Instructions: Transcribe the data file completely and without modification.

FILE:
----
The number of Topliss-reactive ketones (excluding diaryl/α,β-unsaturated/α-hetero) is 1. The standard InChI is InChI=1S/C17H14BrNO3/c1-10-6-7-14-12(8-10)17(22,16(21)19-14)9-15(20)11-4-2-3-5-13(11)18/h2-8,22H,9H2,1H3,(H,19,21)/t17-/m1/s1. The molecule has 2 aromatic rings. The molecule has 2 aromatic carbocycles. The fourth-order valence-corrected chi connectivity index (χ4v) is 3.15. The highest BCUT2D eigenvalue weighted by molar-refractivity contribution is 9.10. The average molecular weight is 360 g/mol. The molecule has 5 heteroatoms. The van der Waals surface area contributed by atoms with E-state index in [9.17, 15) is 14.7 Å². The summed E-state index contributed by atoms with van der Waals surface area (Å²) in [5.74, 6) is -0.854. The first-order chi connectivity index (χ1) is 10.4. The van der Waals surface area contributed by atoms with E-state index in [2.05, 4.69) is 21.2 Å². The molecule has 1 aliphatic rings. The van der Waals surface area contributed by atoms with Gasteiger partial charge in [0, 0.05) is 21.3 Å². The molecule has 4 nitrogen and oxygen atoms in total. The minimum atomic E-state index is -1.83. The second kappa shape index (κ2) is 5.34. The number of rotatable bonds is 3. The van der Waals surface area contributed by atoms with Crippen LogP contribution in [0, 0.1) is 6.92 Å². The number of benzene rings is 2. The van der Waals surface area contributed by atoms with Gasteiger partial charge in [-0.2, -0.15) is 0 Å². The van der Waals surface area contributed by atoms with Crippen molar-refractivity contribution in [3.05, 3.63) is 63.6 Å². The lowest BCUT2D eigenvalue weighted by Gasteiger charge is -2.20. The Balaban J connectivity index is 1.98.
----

The number of Topliss-reactive ketones (excluding diaryl/α,β-unsaturated/α-hetero) is 1. The standard InChI is InChI=1S/C17H14BrNO3/c1-10-6-7-14-12(8-10)17(22,16(21)19-14)9-15(20)11-4-2-3-5-13(11)18/h2-8,22H,9H2,1H3,(H,19,21)/t17-/m1/s1. The molecule has 2 aromatic rings. The molecule has 2 aromatic carbocycles. The fourth-order valence-corrected chi connectivity index (χ4v) is 3.15. The highest BCUT2D eigenvalue weighted by molar-refractivity contribution is 9.10. The average molecular weight is 360 g/mol. The molecule has 5 heteroatoms. The van der Waals surface area contributed by atoms with E-state index in [9.17, 15) is 14.7 Å². The summed E-state index contributed by atoms with van der Waals surface area (Å²) in [5.74, 6) is -0.854. The first-order chi connectivity index (χ1) is 10.4. The van der Waals surface area contributed by atoms with E-state index in [2.05, 4.69) is 21.2 Å². The molecule has 1 aliphatic rings. The van der Waals surface area contributed by atoms with Gasteiger partial charge in [0, 0.05) is 21.3 Å². The molecule has 4 nitrogen and oxygen atoms in total. The minimum atomic E-state index is -1.83. The second kappa shape index (κ2) is 5.34. The number of rotatable bonds is 3. The van der Waals surface area contributed by atoms with Crippen LogP contribution in [0, 0.1) is 6.92 Å². The number of benzene rings is 2. The van der Waals surface area contributed by atoms with Gasteiger partial charge in [-0.2, -0.15) is 0 Å². The van der Waals surface area contributed by atoms with Crippen molar-refractivity contribution in [3.05, 3.63) is 63.6 Å². The lowest BCUT2D eigenvalue weighted by Gasteiger charge is -2.20. The Balaban J connectivity index is 1.98.